I'm entering my second year of being a part of the KEAN-105 St. Jude's Radiothon to benefit the Children's Research Hospital. Like many of you, I knew a little about what the hospital is all about just from catching commercials on TV before I was lucky enough to be involved with the annual fundraiser. Now, I'm learning more facts about St. Jude all the time. This is some pretty impressive stuff, so I feel compelled to share three things I did not know about St. Jude until today.


  • 1

    St. Jude Children's Research Hospital is on the Leading Edge of Technology

    When you make a donation to St. Jude Hospital, it goes toward life-saving research. But it goes beyond simply saving kids' lives. St. Jude was the first to study a computer-based, 3-D radiation therapy technique for pediatric brain tumor treatment. This form of treatment is designed to minimize damage to healthy tissue and preserve cognitive development in children, which means the intense treatment these children undergo attacks more of the bad, and less of the good. Imagine a child being not only saved, but recovering faster and having better quality of life thanks to the technology used at St. Jude.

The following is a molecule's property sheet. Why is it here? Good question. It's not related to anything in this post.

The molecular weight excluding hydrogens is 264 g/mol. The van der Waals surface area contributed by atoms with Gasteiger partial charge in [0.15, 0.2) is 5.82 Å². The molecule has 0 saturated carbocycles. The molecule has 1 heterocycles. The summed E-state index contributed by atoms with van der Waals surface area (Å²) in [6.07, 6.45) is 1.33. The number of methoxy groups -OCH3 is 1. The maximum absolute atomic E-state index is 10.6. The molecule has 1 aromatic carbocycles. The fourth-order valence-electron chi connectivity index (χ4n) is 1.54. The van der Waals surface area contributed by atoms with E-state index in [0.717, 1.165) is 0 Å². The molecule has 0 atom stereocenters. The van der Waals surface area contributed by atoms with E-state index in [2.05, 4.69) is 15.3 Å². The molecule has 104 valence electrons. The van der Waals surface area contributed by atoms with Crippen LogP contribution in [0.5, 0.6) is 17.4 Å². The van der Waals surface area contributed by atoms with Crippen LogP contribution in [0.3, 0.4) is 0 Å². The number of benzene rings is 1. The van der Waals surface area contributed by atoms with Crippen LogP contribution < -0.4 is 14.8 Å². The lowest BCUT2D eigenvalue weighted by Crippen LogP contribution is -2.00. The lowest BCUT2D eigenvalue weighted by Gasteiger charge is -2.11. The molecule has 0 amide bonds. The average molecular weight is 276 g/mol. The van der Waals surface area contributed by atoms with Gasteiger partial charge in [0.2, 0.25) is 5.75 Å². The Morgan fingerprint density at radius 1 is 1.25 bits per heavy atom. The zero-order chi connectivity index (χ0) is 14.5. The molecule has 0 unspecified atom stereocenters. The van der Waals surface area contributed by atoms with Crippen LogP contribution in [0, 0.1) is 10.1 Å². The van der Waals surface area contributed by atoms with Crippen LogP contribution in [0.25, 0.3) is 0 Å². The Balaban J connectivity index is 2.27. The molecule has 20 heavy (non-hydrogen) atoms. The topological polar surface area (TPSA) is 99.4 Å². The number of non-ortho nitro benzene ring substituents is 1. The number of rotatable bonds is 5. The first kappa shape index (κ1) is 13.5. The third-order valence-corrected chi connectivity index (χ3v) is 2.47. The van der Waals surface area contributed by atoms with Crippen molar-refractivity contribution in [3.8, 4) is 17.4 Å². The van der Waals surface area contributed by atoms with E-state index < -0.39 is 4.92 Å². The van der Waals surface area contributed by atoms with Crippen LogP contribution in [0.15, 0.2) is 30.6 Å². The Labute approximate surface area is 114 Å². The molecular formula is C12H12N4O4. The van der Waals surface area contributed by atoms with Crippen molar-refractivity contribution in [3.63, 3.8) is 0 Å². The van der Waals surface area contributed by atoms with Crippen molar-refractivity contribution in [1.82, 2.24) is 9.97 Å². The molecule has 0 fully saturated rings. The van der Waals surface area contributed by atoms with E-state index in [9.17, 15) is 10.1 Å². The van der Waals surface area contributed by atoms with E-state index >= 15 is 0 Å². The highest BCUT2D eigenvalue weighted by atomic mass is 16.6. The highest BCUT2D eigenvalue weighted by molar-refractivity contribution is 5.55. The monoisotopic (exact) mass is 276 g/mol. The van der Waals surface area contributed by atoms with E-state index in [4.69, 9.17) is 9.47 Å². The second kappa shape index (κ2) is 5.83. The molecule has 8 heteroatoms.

• 2

    St. Jude Has Led the Way in Reversing the Mortality Rate for Those with Childhood Cancers

    When St. Jude Children's Research Hospital was founded in 1962, the survival rate for childhood cancers was 20%. 1 in 5 children would not survive this terrible disease. Today, thanks to St. Jude and the protocols the hospital has developed, the rate is 80%. Four out of five kids survive childhood cancer.

  • 3

    St. Jude Helps More Than Just Kids With Cancer

    I already knew this, to an extent. But what I didn't know is that breakthrough research was conducted at St. Jude that made the production a new avian flu vaccine possible. the vaccine is undergoing clinical trials now and could be used as a precaution against a worldwide human epidemic. I can't remember the last time we didn't have an influenza epidemic of some sort spreading, if not in our region, then somewhere close by. This research could end the threat of a flu virus spreading throughout the world.